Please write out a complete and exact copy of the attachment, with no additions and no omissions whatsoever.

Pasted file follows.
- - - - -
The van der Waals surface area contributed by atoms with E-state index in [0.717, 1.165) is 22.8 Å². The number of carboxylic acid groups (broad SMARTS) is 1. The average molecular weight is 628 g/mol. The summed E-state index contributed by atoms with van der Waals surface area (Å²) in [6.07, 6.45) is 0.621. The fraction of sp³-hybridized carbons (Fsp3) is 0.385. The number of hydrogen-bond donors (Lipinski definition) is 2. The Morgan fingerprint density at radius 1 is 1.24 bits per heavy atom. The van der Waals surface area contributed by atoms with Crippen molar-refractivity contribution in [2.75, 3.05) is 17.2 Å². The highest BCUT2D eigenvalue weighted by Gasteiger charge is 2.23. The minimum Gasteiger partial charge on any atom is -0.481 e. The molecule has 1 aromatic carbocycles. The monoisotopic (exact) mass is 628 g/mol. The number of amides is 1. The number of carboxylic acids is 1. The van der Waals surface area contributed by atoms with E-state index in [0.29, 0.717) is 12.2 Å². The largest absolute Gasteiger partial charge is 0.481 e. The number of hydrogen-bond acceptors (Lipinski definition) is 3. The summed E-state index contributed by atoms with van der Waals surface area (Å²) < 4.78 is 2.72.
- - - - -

The van der Waals surface area contributed by atoms with E-state index in [0.717, 1.165) is 22.8 Å². The number of carboxylic acid groups (broad SMARTS) is 1. The average molecular weight is 628 g/mol. The summed E-state index contributed by atoms with van der Waals surface area (Å²) in [6.07, 6.45) is 0.621. The fraction of sp³-hybridized carbons (Fsp3) is 0.385. The number of hydrogen-bond donors (Lipinski definition) is 2. The Morgan fingerprint density at radius 1 is 1.24 bits per heavy atom. The van der Waals surface area contributed by atoms with Crippen molar-refractivity contribution in [2.75, 3.05) is 17.2 Å². The highest BCUT2D eigenvalue weighted by Gasteiger charge is 2.23. The minimum Gasteiger partial charge on any atom is -0.481 e. The molecule has 1 aromatic carbocycles. The monoisotopic (exact) mass is 628 g/mol. The number of amides is 1. The number of carboxylic acids is 1. The van der Waals surface area contributed by atoms with E-state index in [0.29, 0.717) is 12.2 Å². The largest absolute Gasteiger partial charge is 0.481 e. The number of hydrogen-bond acceptors (Lipinski definition) is 3. The summed E-state index contributed by atoms with van der Waals surface area (Å²) < 4.78 is 2.72.